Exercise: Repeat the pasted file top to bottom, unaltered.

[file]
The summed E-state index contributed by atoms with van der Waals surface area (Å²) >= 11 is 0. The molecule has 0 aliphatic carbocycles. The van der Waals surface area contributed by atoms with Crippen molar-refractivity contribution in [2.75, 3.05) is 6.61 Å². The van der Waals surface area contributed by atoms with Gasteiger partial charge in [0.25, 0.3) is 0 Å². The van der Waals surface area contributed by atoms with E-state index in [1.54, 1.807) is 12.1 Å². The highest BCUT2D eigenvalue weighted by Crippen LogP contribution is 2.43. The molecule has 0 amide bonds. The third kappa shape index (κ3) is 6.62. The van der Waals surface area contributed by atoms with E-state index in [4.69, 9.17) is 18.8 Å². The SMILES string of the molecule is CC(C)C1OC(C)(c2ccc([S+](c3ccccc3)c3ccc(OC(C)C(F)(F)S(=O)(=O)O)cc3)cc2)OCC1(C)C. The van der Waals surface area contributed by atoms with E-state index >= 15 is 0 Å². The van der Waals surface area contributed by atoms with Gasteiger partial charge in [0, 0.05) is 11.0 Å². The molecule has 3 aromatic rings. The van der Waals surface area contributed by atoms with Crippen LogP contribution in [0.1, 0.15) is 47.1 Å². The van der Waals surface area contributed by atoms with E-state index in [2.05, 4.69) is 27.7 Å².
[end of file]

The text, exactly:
The summed E-state index contributed by atoms with van der Waals surface area (Å²) >= 11 is 0. The molecule has 0 aliphatic carbocycles. The van der Waals surface area contributed by atoms with Crippen molar-refractivity contribution in [2.75, 3.05) is 6.61 Å². The van der Waals surface area contributed by atoms with Gasteiger partial charge in [0.25, 0.3) is 0 Å². The van der Waals surface area contributed by atoms with E-state index in [1.54, 1.807) is 12.1 Å². The highest BCUT2D eigenvalue weighted by Crippen LogP contribution is 2.43. The molecule has 0 amide bonds. The third kappa shape index (κ3) is 6.62. The van der Waals surface area contributed by atoms with E-state index in [4.69, 9.17) is 18.8 Å². The SMILES string of the molecule is CC(C)C1OC(C)(c2ccc([S+](c3ccccc3)c3ccc(OC(C)C(F)(F)S(=O)(=O)O)cc3)cc2)OCC1(C)C. The van der Waals surface area contributed by atoms with E-state index >= 15 is 0 Å². The van der Waals surface area contributed by atoms with Gasteiger partial charge in [0, 0.05) is 11.0 Å². The molecule has 3 aromatic rings. The van der Waals surface area contributed by atoms with Crippen LogP contribution in [0.1, 0.15) is 47.1 Å². The van der Waals surface area contributed by atoms with E-state index in [2.05, 4.69) is 27.7 Å².